I get really bell hooks about this topic. “Teaching is an act of love.” I can’t help but agree with her on that. I believe learning is change. Education is revolution. For me, my own education quite literally changed my socio-economic identity. But it also made me more compassionate, more easily willing to interrogate my own privilege and perspectives. When I think back along the winding trajectory of my own learning, I am struck by the teachers whose belief in me and whose own willingness to transgress, to love, essentially, shaped the women and teacher I am now. So when I teach and learn with my students, I am always feeling love for them, for my own journey, and for the process of changing us all into better citizens of the world. Deep, I know! 🙂

Who are your biggest role models in life?

Probably Leslie Knope.  And Sojourner Truth.  And my ma and pops.  All people who learned and taught the lesson: It’s what you do with and how you do without.  

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Meet Prof. Sreyoshi Sarkar

Sreyoshi Sarkar comes to us from Baltimore, Maryland. She earned her doctoral degree in Postcolonial literature and media from George Washington University D.C. this past summer. She specializes in South Asian studies, gender, and eco-criticism, and has published works in journals like Commonwealth Essays and StudiesSouth Asian Review, and Green Letters Journal. She will be teaching courses in world literature and film studies here at Ball State.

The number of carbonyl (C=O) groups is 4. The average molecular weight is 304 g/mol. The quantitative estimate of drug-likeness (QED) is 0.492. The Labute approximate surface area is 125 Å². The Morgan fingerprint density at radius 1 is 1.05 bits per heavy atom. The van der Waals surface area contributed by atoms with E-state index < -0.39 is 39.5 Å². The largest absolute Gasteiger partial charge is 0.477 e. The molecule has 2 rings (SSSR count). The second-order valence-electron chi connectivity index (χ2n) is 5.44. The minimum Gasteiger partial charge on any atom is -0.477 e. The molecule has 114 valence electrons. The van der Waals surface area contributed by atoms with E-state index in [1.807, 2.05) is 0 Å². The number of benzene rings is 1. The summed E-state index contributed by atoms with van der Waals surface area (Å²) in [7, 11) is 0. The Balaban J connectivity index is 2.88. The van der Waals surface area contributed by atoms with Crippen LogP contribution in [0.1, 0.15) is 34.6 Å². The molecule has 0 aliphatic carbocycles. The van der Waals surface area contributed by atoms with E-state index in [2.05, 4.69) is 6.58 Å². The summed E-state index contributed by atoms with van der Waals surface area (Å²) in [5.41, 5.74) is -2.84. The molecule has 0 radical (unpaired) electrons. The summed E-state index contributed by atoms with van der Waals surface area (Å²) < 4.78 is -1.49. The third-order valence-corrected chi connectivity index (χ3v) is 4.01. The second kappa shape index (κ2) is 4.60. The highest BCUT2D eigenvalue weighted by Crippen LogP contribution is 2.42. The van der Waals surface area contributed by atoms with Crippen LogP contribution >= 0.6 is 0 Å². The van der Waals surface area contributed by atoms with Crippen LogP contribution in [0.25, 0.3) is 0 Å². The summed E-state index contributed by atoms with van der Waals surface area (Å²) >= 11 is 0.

How would you describe your perspective on teaching?

I love teaching because for me it is an interactive platform where everyone in class is a participant, including the instructor. My part in this collaborative process is to introduce students to the subject of study, its key concepts, and some important scholarship. But beyond that my classes are highly interactive – an eclectic mix of short lectures interwoven with a lot of in-class discussion, group work, and creative presentations.

The same applies to my written assignments. I always emphasize that students focus on their individual experiences of a text when making an argument about it. For me, “the experience of” is crucial. It invites us (and by “us” I mean both the students and me) to critically analyze the art and craft of the text and our own individual contexts that often inform how we receive a text.

In my experience, such deep thinking enables us to be more self-aware and also more patient with and respectful towards each other and our differences. Sometimes, such moments of teaching-learning go a long way in making us better citizens at home and in the world.

Finally, the teachers who made a difference in my life were always humble, sensitive, and truly caring individuals; they were invested in their students’ making the most out of a class. And that is what I strive to do as well. Continue reading

Meet Prof. Kat Greene